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  1. Caffeine Chemistry 11 Block B Organic Molecule Project Kalum Lau

  2. History of Caffeine Before recorded history, caffeine has been used since the Stone Age, humans would chew on certain seeds, barks or leaves knowing it will give them energy. Caffeine was also used for it’s effects in ancient China, when humans realized boiling tea plants or berries to make tea can increase the intensity of alertness. Based on ancient writings, it is said that tea can improve awareness and concentration. However, they didn’t know it was the effects of caffeine. Later during the 1500s the cacao bean known for its effects by caffeine, was used in Mexico by the Olmec's who harvested the plant to make a cold, spicy and unsweetened drink.

  3. History of Caffeine The chemical itself was discovered and purified in 1819 by a physician named Friedlieb Ferdinand Runge. Joahn Wolfgang Van Goethe; a famous poet who admired the chemist Doebereiner and his discoveries, was invited to see his work. There Joahn met Friedlieb, a student studying under Doebereiner. They immediately became good friends. After looking at Friedlieb extractions on belladonna, Joahn gave Friedlieb a box of mocha Arabian beans to extract. Months later, Friedlieb extracted the world’s first pure caffeine sample which was in a form of white powder. But Friedlieb past away in poverty in 1867, after losing his job when the company disagreed to let him do further instigations

  4. Properties of Caffeine Other names includes:1,3,7-trimethylxanthine, trimethylxanthine, theine, mateine, and guaranine (depending on where it is found) Compound name: Xanthine Alkaloid Molecular Formula: C8H10N4O2 Molar Mass: 194.19 g/mol Appearance: Odorless, white crystals or powder Solubility in H2O: Slightly soluble (depends on temperature) Other Solvents: Alkali benzoate and salicylates Melting point: 237°C Boiling point 178°C

  5. CaffeineStructural Diagram • Caffeine is made of Carbon, Hydrogen, Nitrogen and Oxygen. • When the chemical equation is balanced it forms; • C+H+N+O -> C8 H10 N4 O2 • Also known as 1,3,7-Trimethylpurine-2,6-dione • Caffeine is a covalent bond because the elements that make the molecue are all non-metals.

  6. Decaffeination When extracting of caffeine from coffee commercially, the first step is to clean the green coffee beans with pure water to moisten and prepare for the extraction. Then the beans are put in with a small amount of hot water that contains caffeine and other compounds for flavor. Add in a solvent named trichloroethylene until 97% of the caffeine is removed and trapped by a carbon filter while the flavor still stays in the bean. This step is repeated until the desired amount of decaffeination. Leftover solvent is removed after by steam distillation. The steam also removes the wax from the beans, which are then roasted and ready to be packaged.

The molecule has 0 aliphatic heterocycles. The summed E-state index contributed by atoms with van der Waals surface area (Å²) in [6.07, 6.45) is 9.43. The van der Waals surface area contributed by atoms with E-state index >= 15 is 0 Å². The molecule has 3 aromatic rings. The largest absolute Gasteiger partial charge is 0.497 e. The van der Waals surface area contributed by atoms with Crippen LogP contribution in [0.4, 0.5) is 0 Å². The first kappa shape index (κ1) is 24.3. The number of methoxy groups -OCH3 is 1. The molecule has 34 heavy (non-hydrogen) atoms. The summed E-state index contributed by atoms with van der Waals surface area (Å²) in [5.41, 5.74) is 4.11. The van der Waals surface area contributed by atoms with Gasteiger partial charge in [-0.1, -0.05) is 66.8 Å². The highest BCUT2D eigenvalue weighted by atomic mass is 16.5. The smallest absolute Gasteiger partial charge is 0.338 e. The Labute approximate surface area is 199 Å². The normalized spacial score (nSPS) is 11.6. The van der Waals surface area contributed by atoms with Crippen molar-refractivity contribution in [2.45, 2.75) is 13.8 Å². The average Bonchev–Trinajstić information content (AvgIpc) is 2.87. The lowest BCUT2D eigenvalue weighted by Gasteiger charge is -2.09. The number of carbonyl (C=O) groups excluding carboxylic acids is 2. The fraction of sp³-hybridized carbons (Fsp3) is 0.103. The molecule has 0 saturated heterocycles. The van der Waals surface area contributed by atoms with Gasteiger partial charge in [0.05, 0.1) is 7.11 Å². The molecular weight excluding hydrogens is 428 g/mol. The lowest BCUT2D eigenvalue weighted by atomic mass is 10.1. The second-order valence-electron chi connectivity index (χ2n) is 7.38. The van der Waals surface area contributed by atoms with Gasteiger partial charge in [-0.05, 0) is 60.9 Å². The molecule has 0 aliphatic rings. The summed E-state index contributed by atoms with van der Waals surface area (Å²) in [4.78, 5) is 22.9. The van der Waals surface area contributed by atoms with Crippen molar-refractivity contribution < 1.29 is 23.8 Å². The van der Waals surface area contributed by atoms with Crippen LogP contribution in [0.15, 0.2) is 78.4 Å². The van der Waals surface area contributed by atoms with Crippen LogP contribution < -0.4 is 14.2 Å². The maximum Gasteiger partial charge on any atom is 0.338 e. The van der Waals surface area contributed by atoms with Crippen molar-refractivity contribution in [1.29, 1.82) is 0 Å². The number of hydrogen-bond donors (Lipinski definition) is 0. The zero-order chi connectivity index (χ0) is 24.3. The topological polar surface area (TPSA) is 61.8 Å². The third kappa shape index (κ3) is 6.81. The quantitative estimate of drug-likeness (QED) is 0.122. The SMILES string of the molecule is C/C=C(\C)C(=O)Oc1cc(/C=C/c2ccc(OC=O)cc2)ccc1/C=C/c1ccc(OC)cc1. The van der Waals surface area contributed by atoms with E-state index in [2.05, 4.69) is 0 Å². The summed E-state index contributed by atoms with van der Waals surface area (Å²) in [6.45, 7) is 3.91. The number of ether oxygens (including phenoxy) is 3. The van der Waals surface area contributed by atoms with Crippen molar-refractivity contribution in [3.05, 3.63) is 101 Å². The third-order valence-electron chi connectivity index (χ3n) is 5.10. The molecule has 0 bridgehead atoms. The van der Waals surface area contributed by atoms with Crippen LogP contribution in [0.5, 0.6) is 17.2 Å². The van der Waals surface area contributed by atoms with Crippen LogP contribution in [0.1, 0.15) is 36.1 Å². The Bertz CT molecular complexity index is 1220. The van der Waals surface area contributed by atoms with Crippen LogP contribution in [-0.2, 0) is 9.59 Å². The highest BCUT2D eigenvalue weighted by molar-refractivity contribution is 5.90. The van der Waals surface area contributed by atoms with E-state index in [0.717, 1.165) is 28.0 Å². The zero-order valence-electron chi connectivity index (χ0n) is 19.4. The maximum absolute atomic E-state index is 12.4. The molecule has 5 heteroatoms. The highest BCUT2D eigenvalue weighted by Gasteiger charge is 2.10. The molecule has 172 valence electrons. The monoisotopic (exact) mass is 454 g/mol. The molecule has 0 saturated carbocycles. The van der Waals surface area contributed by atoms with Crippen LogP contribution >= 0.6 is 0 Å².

7. Effects of Caffeine on Human Brains Caffeine has a structure similar to adenosine (a substance slows brain activity and causes tiredness), when it enters the body it attaches to adenosine receptors in the brain. It blocks the receptors, and then caffeine increases the activity in the brain, making the person feel awake or alert. Caffeine is also similar to drugs like heroin, it increases dopamine levels (a chemical in the brain that makes a person feel happy) but not as intensely. It can also become addictive, people will need to take more to get the same effect. When trying to stop using caffeine, they can go through headaches, fatigue, and depression.

  8. Effects of Caffeine and Pharmaceutical uses Caffeine is a central nervous system (brain and spinal cord) stimulant. Caffeine stimulates the central nervous system which increases the feeling of alertness and wakefulness, faster and increased focus, and better body coordination. Used as prescription or non-prescription drugs to reduce fatigue and regain mental alertness for patients when sudden weakness or drowsiness occurs. Used in pain relievers, such as aspirin and acetaminophen to reduce headaches and migraines. Can be injected into premature babies with breathing problems.

  9. Concerns on Caffeine May cause side effects such as: difficulty sleeping, nervousness, trouble breathing or nausea. The “good feeling” can only last for a few hours before returning back to fatigue. Must avoid consuming large amounts of caffeine that contains in foods and beverages, such as coffee, tea, soft drinks, and chocolate with caffeine tablets. Not to be used to replace sleep. It only makes you feel alert but you may not be. Can change blood sugar levels. Diabetics will need to watch closely to their blood sugar while taking caffeine. Caffeine may cause side effects in babies, if mothers who consume caffeine and breast-feed their milk at the same time.

  10. Caffeine Today North America, 90% of adults consume caffeine daily basis. World's main source of caffeine is from the coffee bean (the seed of the plant), where coffee is brewed. Caffeine is mostly known to be in beverages, such as coffee, tea, soft drinks and energy drinks that gives people a quick fix to tiredness. The caffeine in these drinks are most likely from the ingredients used, not from the coffee bean itself. Caffeine can also be found in painkillers, gum, skincare products or even weight loss supplements.

  11. Citations • "The Chemistry of Caffeine -". • "Basic Prototype Page." Basic Prototype Page. • The History and Use of Caffeine. (n.d.), from • Caffeine Uses, Effects & Safety Information - (n.d.). from • Medical News Today. • "The History and Use of Caffeine." • " Learning Center."